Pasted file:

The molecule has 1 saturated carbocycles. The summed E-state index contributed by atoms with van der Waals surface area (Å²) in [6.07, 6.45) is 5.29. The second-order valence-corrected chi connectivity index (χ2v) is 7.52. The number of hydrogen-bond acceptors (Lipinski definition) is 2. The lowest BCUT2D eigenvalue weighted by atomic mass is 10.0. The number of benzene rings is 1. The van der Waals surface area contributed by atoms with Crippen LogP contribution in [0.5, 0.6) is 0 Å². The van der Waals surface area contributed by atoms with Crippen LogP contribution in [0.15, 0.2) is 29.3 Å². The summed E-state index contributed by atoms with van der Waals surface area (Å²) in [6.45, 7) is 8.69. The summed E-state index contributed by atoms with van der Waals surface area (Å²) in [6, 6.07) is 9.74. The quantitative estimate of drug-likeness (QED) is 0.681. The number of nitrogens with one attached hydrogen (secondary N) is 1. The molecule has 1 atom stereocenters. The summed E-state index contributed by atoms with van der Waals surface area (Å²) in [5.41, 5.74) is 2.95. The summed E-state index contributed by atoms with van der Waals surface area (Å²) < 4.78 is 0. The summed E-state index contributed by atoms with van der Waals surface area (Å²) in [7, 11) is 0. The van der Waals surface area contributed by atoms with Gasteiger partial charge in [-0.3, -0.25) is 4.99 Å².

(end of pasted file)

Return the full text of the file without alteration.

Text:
The molecule has 1 saturated carbocycles. The summed E-state index contributed by atoms with van der Waals surface area (Å²) in [6.07, 6.45) is 5.29. The second-order valence-corrected chi connectivity index (χ2v) is 7.52. The number of hydrogen-bond acceptors (Lipinski definition) is 2. The lowest BCUT2D eigenvalue weighted by atomic mass is 10.0. The number of benzene rings is 1. The van der Waals surface area contributed by atoms with Crippen LogP contribution in [0.5, 0.6) is 0 Å². The van der Waals surface area contributed by atoms with Crippen LogP contribution in [0.15, 0.2) is 29.3 Å². The summed E-state index contributed by atoms with van der Waals surface area (Å²) in [6.45, 7) is 8.69. The summed E-state index contributed by atoms with van der Waals surface area (Å²) in [6, 6.07) is 9.74. The quantitative estimate of drug-likeness (QED) is 0.681. The number of nitrogens with one attached hydrogen (secondary N) is 1. The molecule has 1 atom stereocenters. The summed E-state index contributed by atoms with van der Waals surface area (Å²) in [5.41, 5.74) is 2.95. The summed E-state index contributed by atoms with van der Waals surface area (Å²) < 4.78 is 0. The summed E-state index contributed by atoms with van der Waals surface area (Å²) in [7, 11) is 0. The van der Waals surface area contributed by atoms with Gasteiger partial charge in [-0.3, -0.25) is 4.99 Å².